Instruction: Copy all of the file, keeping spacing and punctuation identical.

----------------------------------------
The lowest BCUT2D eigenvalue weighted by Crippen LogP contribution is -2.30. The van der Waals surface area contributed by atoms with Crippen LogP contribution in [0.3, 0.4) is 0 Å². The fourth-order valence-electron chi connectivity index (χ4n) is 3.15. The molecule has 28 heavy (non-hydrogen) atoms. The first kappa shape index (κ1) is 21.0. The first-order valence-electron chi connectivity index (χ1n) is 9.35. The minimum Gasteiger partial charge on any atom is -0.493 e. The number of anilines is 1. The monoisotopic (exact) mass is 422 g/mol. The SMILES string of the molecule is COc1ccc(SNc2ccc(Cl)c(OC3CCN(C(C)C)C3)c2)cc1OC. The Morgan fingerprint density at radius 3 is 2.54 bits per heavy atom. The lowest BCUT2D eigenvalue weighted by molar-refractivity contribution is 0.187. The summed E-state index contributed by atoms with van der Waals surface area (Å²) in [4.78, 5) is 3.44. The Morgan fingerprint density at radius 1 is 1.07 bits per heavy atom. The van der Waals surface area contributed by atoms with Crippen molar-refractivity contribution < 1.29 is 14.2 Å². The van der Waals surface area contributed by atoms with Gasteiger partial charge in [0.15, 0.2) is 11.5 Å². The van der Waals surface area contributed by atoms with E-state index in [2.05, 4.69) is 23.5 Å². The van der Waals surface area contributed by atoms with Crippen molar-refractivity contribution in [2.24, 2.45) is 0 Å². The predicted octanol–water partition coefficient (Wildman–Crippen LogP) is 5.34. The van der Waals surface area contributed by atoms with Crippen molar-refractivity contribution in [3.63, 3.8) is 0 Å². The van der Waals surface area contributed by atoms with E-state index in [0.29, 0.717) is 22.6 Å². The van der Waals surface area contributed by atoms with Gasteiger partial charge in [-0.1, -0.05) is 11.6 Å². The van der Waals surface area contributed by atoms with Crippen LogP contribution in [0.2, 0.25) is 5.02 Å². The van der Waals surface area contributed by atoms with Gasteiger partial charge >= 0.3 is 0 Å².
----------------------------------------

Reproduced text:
The lowest BCUT2D eigenvalue weighted by Crippen LogP contribution is -2.30. The van der Waals surface area contributed by atoms with Crippen LogP contribution in [0.3, 0.4) is 0 Å². The fourth-order valence-electron chi connectivity index (χ4n) is 3.15. The molecule has 28 heavy (non-hydrogen) atoms. The first kappa shape index (κ1) is 21.0. The first-order valence-electron chi connectivity index (χ1n) is 9.35. The minimum Gasteiger partial charge on any atom is -0.493 e. The number of anilines is 1. The monoisotopic (exact) mass is 422 g/mol. The SMILES string of the molecule is COc1ccc(SNc2ccc(Cl)c(OC3CCN(C(C)C)C3)c2)cc1OC. The Morgan fingerprint density at radius 3 is 2.54 bits per heavy atom. The lowest BCUT2D eigenvalue weighted by molar-refractivity contribution is 0.187. The summed E-state index contributed by atoms with van der Waals surface area (Å²) in [4.78, 5) is 3.44. The Morgan fingerprint density at radius 1 is 1.07 bits per heavy atom. The van der Waals surface area contributed by atoms with Crippen molar-refractivity contribution < 1.29 is 14.2 Å². The van der Waals surface area contributed by atoms with Gasteiger partial charge in [0.15, 0.2) is 11.5 Å². The van der Waals surface area contributed by atoms with E-state index in [2.05, 4.69) is 23.5 Å². The van der Waals surface area contributed by atoms with Crippen molar-refractivity contribution in [2.24, 2.45) is 0 Å². The predicted octanol–water partition coefficient (Wildman–Crippen LogP) is 5.34. The van der Waals surface area contributed by atoms with Crippen molar-refractivity contribution in [3.63, 3.8) is 0 Å². The van der Waals surface area contributed by atoms with E-state index in [0.29, 0.717) is 22.6 Å². The van der Waals surface area contributed by atoms with Gasteiger partial charge in [-0.1, -0.05) is 11.6 Å². The van der Waals surface area contributed by atoms with Crippen LogP contribution in [0.2, 0.25) is 5.02 Å². The van der Waals surface area contributed by atoms with Gasteiger partial charge >= 0.3 is 0 Å².